What is Esports and How Does it Work in Education?

(Image credit: Viewsonic)

Esports is fast becoming a powerful tool in education as schools, colleges, and universities adopt the technology as a way to help educate students. This isn't just for traditional learning though, as it is also a way to help socialize students. 

Research has shown that students who are involved in extracurricular activities are more successful with greater performance and overall well being enhanced.

The emergence and success of cloud-based gaming has made way for a far more inclusive and accessible way to use esports in education. Since the cloud-based nature of gaming makes it easy to access anywhere and takes the processing power issue away, it works for school budges as less outlay for expensive and powerful computers to get gaming is required.

So why is esports a good idea in education?


(Image credit: Viewsonic)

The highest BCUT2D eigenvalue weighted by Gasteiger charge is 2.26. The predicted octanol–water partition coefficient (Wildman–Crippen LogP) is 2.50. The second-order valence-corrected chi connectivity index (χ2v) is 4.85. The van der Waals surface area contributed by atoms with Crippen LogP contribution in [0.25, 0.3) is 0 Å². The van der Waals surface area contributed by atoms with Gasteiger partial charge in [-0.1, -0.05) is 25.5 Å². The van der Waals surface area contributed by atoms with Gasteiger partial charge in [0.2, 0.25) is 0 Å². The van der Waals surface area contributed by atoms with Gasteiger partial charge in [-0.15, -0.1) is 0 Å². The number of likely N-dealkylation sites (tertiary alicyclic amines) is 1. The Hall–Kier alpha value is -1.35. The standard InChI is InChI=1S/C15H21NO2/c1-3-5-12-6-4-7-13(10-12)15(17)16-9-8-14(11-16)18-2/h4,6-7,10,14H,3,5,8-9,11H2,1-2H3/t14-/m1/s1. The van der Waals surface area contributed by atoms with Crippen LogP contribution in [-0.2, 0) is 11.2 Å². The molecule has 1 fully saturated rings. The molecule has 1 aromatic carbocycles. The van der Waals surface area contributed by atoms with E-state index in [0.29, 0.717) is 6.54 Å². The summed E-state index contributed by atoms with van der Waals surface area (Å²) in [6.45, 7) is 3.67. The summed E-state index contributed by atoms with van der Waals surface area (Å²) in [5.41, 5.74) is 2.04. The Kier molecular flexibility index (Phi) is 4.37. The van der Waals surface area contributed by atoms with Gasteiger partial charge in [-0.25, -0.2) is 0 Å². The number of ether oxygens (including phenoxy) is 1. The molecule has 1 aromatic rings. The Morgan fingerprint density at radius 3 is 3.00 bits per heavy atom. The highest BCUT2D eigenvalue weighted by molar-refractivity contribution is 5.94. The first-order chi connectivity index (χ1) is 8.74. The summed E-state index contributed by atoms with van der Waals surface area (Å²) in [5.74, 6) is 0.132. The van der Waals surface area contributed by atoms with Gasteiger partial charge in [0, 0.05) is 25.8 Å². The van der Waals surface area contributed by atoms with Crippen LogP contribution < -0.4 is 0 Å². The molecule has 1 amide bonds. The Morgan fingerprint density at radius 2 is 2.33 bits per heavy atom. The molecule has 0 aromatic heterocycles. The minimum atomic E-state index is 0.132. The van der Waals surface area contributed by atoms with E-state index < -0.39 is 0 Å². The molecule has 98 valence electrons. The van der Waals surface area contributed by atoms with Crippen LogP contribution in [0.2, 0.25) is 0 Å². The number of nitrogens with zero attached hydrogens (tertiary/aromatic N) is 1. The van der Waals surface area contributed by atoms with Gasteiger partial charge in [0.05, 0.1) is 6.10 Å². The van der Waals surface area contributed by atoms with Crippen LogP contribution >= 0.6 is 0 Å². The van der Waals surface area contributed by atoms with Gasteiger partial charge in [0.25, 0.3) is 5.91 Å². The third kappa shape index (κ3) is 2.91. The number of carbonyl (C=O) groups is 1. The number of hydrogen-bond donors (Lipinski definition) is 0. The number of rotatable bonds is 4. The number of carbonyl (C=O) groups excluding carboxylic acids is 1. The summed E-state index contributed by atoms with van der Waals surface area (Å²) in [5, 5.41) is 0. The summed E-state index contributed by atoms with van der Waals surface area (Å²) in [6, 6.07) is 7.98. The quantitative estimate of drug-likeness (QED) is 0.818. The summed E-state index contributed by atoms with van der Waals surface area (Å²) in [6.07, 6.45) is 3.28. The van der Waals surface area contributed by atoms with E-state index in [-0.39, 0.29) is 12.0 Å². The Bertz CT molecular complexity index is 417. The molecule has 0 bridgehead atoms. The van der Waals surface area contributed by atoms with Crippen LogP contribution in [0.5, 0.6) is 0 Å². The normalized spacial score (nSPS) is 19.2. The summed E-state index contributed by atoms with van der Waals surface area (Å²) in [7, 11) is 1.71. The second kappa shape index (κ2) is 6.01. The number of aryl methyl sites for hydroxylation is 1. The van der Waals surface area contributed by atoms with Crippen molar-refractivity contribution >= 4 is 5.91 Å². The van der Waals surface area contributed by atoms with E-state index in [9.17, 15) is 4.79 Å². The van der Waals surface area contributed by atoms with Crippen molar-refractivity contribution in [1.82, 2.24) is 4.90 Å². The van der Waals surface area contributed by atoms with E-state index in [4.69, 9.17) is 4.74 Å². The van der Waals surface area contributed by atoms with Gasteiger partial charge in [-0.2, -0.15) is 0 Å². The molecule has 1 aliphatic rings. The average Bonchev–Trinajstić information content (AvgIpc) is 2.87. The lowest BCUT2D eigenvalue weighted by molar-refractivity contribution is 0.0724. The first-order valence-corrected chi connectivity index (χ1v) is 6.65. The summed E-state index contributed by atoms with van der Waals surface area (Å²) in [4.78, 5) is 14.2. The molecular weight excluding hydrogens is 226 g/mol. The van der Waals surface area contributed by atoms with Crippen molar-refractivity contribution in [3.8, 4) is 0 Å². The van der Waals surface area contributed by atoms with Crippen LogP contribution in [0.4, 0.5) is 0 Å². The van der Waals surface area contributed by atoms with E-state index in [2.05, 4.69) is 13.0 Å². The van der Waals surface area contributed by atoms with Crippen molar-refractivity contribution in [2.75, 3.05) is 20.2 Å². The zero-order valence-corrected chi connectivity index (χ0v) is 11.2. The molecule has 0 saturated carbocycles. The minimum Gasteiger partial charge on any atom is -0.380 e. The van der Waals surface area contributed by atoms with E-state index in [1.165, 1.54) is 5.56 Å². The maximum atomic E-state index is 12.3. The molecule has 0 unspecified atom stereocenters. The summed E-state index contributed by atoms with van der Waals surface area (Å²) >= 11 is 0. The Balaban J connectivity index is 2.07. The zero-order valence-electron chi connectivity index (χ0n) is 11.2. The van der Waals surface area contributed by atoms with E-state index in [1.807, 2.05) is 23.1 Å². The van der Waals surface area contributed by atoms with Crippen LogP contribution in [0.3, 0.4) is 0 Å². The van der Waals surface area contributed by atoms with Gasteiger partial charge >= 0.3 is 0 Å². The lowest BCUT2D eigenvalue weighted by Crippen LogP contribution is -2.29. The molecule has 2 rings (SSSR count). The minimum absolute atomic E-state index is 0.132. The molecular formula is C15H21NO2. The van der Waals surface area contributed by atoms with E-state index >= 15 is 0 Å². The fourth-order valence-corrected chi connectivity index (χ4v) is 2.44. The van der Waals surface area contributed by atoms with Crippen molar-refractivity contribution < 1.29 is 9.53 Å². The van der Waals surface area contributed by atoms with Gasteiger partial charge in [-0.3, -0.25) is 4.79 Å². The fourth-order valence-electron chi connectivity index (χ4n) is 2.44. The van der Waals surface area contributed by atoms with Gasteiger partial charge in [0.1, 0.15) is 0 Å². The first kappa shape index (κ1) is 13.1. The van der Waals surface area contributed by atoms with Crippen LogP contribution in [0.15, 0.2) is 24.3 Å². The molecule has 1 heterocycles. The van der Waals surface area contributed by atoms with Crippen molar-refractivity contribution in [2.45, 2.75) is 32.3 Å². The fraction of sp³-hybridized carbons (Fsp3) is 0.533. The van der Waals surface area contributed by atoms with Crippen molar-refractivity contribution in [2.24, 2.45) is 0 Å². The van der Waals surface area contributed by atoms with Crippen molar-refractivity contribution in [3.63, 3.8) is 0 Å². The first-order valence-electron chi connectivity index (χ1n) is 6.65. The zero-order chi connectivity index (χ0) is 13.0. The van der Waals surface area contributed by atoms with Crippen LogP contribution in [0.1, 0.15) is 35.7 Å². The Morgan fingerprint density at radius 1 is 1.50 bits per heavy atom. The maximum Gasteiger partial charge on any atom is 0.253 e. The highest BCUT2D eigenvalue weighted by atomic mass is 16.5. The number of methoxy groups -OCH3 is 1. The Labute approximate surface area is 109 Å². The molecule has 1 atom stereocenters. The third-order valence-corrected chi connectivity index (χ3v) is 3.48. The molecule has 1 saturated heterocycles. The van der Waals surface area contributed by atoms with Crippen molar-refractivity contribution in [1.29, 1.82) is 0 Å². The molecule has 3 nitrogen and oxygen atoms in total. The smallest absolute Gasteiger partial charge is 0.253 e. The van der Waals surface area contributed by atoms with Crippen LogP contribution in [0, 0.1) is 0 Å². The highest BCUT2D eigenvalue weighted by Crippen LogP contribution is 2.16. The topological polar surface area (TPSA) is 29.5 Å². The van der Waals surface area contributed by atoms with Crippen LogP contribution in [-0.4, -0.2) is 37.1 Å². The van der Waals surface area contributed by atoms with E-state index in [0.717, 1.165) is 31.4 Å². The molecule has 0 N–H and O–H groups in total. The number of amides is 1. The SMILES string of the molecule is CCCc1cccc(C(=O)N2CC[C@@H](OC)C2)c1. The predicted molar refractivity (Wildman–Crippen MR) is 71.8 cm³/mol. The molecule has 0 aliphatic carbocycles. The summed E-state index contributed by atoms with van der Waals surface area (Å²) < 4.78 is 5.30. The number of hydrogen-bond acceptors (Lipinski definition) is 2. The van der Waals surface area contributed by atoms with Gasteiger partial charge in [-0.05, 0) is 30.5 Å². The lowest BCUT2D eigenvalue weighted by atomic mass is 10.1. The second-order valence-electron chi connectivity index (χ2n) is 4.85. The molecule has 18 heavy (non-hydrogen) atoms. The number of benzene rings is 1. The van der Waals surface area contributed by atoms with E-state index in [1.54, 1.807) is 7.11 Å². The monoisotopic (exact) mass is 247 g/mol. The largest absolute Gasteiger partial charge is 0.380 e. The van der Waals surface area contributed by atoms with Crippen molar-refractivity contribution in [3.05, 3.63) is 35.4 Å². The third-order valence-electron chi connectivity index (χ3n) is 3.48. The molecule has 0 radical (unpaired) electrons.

What is Esports?

Esports, or Electronic Sports, is a competitive gaming medium that challenges gamers to play against one another to win. Often this involves playing in teams to reach the goal as a unit working together.

While each player uses his or her own gaming system, often a headset is used for communication between gamers. Esports requires teamwork, communication, critical and strategic thinking, creativity, sportsmanship, and leadership—much like traditional sports.

This can all be viewed and heard live online, which has helped esports grow into a spectator sport and a billion dollar industry that's predicted to continue to grow.